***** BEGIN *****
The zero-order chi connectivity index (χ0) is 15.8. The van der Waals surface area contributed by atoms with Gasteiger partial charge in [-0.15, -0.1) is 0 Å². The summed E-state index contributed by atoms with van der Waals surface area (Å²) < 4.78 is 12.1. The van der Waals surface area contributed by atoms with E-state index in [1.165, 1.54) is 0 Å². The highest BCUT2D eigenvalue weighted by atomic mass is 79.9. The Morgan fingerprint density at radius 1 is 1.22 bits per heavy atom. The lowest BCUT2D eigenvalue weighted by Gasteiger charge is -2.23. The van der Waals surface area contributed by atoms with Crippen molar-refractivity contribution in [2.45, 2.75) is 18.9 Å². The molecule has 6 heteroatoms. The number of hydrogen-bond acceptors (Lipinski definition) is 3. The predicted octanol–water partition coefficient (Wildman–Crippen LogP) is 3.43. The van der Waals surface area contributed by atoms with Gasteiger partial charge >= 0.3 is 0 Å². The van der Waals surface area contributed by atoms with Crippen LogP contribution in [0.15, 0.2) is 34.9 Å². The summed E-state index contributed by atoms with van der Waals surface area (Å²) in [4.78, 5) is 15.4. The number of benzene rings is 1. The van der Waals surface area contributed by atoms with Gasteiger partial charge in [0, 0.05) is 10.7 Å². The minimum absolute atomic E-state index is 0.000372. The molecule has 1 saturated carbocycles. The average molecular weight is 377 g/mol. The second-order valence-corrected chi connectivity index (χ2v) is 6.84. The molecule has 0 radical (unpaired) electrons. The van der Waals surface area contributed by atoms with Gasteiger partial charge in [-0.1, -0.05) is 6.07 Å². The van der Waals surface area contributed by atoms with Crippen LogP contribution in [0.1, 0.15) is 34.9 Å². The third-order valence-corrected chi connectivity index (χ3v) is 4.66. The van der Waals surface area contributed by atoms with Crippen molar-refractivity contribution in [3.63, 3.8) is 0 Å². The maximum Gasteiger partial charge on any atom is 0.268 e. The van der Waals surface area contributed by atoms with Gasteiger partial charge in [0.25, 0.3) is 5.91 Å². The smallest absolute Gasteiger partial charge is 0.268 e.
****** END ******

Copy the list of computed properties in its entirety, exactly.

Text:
The zero-order chi connectivity index (χ0) is 15.8. The van der Waals surface area contributed by atoms with Gasteiger partial charge in [-0.15, -0.1) is 0 Å². The summed E-state index contributed by atoms with van der Waals surface area (Å²) < 4.78 is 12.1. The van der Waals surface area contributed by atoms with E-state index in [1.165, 1.54) is 0 Å². The highest BCUT2D eigenvalue weighted by atomic mass is 79.9. The Morgan fingerprint density at radius 1 is 1.22 bits per heavy atom. The lowest BCUT2D eigenvalue weighted by Gasteiger charge is -2.23. The van der Waals surface area contributed by atoms with Crippen molar-refractivity contribution in [2.45, 2.75) is 18.9 Å². The molecule has 6 heteroatoms. The number of hydrogen-bond acceptors (Lipinski definition) is 3. The predicted octanol–water partition coefficient (Wildman–Crippen LogP) is 3.43. The van der Waals surface area contributed by atoms with Gasteiger partial charge >= 0.3 is 0 Å². The van der Waals surface area contributed by atoms with Crippen LogP contribution in [0.15, 0.2) is 34.9 Å². The summed E-state index contributed by atoms with van der Waals surface area (Å²) in [4.78, 5) is 15.4. The number of benzene rings is 1. The van der Waals surface area contributed by atoms with Gasteiger partial charge in [0, 0.05) is 10.7 Å². The minimum absolute atomic E-state index is 0.000372. The molecule has 1 saturated carbocycles. The average molecular weight is 377 g/mol. The second-order valence-corrected chi connectivity index (χ2v) is 6.84. The molecule has 0 radical (unpaired) electrons. The van der Waals surface area contributed by atoms with Gasteiger partial charge in [-0.1, -0.05) is 6.07 Å². The van der Waals surface area contributed by atoms with Crippen LogP contribution in [0.1, 0.15) is 34.9 Å². The third-order valence-corrected chi connectivity index (χ3v) is 4.66. The van der Waals surface area contributed by atoms with Crippen molar-refractivity contribution in [3.63, 3.8) is 0 Å². The maximum Gasteiger partial charge on any atom is 0.268 e. The van der Waals surface area contributed by atoms with Gasteiger partial charge in [0.25, 0.3) is 5.91 Å². The smallest absolute Gasteiger partial charge is 0.268 e.